It is an autoimmune disease that can affect virtually any organ in the body. It causes inflammation of skin, joints, heart and kidneys along with causing chronic pain, severe fatigue, nervous system damage, seizures and many more maladies from mild to life threatening. Its name is lupus and, thanks to caring communities and medical research, advances are being made to help manage this debilitating illness.
Events such as Walk for Lupus Now – Sept. 29 at Fort Steilacoom Park – not only raise public awareness about the disease but also the funds to help give those with lupus and their loved ones hope and support. Pharmaceutical research to help manage lupus is making strides slowly but surely, but in the meantime those who live daily with the disease know that educating others can help greatly in getting a handle on its destructiveness, especially through early detection and proper medical care.
At Saturday’s walk, participants will have a chance to meet folks who know first-hand what lupus can do to one’s body and one’s life. Tacoma resident Marsha Osborn is one of those folks. Diagnosed with lupus in 1970, she is a vocal and dedicated activist eager to share her knowledge with anyone who has questions – and her shoulder with anyone who is suffering.
“Lupus has a mind of its own,” she said. “This is one of those diseases where everyone will have something similar and also things that are not in common. It’s not an easy disease to live with because there are so many variables and no two people experience it exactly the same.”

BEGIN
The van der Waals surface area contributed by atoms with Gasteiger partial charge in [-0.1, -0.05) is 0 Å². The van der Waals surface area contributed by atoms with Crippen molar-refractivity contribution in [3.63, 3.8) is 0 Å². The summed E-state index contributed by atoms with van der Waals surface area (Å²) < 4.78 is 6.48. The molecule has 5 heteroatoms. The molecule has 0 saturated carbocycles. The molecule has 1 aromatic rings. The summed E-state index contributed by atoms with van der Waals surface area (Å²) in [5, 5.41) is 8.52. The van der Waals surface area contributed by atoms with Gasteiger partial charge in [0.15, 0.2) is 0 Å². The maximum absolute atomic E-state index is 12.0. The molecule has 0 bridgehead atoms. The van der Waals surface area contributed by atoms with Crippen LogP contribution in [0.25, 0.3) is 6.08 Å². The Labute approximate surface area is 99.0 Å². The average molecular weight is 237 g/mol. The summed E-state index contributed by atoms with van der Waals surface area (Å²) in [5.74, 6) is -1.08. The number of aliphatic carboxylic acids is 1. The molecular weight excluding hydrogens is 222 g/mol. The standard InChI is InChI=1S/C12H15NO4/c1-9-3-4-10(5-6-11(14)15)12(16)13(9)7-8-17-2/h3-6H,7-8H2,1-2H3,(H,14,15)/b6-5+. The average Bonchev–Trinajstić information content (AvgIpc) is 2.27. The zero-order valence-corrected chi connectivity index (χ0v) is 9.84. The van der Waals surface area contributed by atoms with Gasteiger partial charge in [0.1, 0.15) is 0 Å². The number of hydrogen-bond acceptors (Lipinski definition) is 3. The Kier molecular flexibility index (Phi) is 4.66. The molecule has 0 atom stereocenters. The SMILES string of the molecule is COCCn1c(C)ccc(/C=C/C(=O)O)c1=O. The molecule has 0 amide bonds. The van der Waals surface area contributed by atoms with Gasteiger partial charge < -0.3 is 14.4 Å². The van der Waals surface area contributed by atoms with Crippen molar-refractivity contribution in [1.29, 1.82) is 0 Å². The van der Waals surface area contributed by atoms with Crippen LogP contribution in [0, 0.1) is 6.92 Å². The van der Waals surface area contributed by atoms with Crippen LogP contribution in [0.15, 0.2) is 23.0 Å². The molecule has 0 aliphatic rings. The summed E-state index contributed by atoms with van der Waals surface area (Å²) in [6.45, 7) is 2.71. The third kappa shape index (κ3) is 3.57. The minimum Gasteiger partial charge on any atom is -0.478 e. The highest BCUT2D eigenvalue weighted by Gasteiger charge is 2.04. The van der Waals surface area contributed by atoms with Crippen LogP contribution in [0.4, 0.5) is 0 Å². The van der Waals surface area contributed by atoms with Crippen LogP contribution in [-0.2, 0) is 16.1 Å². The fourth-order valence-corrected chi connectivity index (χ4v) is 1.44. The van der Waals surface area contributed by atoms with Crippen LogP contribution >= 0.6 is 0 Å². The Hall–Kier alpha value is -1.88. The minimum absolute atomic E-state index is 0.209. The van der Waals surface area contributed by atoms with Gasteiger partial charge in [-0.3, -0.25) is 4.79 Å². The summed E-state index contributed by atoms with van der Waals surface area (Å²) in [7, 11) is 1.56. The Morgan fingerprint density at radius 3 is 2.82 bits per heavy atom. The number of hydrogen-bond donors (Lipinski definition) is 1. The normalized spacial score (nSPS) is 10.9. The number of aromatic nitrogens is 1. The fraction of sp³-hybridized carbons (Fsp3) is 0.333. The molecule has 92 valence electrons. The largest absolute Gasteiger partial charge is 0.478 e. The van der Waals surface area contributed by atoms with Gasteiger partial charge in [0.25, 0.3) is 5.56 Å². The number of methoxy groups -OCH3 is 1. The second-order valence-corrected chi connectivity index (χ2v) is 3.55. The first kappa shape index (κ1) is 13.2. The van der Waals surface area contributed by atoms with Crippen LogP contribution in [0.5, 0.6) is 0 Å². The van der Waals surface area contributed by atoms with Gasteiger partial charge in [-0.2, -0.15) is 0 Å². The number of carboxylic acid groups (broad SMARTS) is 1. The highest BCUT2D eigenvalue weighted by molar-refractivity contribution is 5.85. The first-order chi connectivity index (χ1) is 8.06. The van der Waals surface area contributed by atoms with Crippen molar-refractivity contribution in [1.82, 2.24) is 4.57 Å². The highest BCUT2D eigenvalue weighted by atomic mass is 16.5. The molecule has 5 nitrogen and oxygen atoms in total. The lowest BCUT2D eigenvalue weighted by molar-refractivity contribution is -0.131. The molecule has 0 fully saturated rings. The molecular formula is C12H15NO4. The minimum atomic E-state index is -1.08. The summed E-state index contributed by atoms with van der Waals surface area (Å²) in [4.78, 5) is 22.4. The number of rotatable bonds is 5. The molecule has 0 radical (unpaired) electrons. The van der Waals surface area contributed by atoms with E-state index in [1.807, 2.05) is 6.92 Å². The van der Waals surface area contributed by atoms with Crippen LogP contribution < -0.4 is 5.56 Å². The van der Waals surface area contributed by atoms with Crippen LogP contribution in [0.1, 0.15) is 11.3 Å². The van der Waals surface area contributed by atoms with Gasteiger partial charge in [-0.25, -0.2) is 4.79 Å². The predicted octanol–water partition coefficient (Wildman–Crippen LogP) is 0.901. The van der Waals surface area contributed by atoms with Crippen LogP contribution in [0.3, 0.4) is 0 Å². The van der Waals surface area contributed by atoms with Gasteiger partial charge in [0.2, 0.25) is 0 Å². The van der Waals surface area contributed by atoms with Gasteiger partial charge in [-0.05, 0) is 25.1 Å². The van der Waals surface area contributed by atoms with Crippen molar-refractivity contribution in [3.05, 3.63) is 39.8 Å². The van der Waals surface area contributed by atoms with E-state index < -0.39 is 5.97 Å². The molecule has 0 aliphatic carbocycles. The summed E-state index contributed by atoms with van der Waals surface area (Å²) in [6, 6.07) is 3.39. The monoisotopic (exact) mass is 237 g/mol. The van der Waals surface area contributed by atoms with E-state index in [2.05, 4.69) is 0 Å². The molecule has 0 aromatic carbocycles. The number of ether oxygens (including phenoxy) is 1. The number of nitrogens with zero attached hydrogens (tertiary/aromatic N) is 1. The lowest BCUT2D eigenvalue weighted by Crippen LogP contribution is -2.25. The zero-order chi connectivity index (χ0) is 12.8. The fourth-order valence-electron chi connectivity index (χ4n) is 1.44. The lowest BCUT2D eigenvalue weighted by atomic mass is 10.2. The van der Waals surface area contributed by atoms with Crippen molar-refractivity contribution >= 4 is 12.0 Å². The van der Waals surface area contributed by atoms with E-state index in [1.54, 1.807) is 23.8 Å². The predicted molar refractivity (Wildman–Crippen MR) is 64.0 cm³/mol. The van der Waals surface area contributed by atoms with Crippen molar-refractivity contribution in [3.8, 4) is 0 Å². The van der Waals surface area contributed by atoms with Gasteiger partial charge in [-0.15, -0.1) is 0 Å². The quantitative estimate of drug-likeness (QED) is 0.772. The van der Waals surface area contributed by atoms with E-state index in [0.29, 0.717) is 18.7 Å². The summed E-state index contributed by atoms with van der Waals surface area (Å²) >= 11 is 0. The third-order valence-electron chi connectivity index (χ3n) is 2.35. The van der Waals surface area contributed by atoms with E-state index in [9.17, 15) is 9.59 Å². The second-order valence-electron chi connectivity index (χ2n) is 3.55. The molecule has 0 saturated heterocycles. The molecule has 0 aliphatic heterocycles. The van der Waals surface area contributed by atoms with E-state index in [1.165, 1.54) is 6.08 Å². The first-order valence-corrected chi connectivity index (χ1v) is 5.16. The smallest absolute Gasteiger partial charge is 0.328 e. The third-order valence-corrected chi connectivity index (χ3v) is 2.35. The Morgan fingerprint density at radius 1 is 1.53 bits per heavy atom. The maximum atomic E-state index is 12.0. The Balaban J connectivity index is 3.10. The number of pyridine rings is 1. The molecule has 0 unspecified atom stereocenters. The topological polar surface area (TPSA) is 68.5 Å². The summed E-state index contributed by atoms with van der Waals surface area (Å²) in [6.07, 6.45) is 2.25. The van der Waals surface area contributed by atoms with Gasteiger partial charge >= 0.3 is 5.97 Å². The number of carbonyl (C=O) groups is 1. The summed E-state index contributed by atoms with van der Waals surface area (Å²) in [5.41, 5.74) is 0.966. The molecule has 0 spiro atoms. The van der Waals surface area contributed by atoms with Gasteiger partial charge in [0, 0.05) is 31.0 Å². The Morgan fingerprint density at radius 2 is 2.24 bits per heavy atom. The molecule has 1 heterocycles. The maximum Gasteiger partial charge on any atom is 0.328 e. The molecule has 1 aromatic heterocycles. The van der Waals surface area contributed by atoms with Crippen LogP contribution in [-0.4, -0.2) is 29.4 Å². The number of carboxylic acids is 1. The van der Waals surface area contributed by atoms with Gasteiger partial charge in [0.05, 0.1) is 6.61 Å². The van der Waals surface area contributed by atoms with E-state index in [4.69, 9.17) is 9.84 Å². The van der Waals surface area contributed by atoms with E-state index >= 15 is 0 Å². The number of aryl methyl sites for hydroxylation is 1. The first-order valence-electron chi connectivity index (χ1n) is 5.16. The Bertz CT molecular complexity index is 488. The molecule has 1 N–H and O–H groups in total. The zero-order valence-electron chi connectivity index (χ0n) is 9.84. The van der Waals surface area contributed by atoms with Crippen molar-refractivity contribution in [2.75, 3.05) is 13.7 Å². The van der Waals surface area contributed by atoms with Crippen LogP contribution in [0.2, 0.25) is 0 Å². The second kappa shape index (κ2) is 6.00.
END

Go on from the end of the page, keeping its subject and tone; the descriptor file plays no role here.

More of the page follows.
She noted that lupus shows no bias as to age, race or gender. “It hits anyone it wants. It has no bias or bigotry at all as to who it attacks.”
According to the U.S. Department of Health and Human Services’ Office of Minority Health, it is estimated that approximately 1,500,000 Americans and more than 5,000,000 individuals worldwide have a form of lupus, often manifesting in women between the ages of 15-45. In fact 90 percent of people with lupus are women. Eight of 10 new cases of lupus develop among women of childbearing age; however, women of all ages as well as men and children develop the disease.
The office goes on to state that lupus is two to three times more common among African Americans, Hispanics, Native Americans and Asian Americans – a disparity that remains unexplained. Specifically, lupus is three times more common in black women than in white women. It is also more common in women of Hispanic/Latina, Asian and American Indian descent. Black and Hispanic/Latina women tend to develop symptoms at an earlier age than other women. African Americans have more severe organ problems, especially with their kidneys.
“One of the biggest things to learn to live with is fatigue,” Osborn said. “I can be going 90 miles an hour and all of a sudden it’s like someone dumped a giant bucket of water over me and I have nothing left. Just going to the bathroom can be an effort. It gives no warning – it just hits you. Some days you get out bed and you can barely move because you hurt so bad.”
To get the word out about lupus and support people living with the disease, Osborn participates in a Tacoma support group for patients, family and friends of those living with lupus. The group meets at the Tacoma Humane Society at 2608 Center St. (top floor, far back room) on the first Saturday of every month from 1-3 p.m.
“We cover all aspects of the Tacoma area. It’s the only one in town,” she said.
Find and “like” the Tacoma lupus support group on Facebook by typing “lupus Tacoma” in the search box. For more information about lupus, visit http://www.lupus.org.
WHAT: Walk for Lupus Now
WHEN: Saturday, Sept. 29
WHERE: Fort Steilacoom Park
TIME: Check-in starts 8:30 a.m.
Runners start: 9:30 a.m.
Walkers start: 9:40 a.m. Distance: About 2.5 miles
Registration: $25 adult, children are free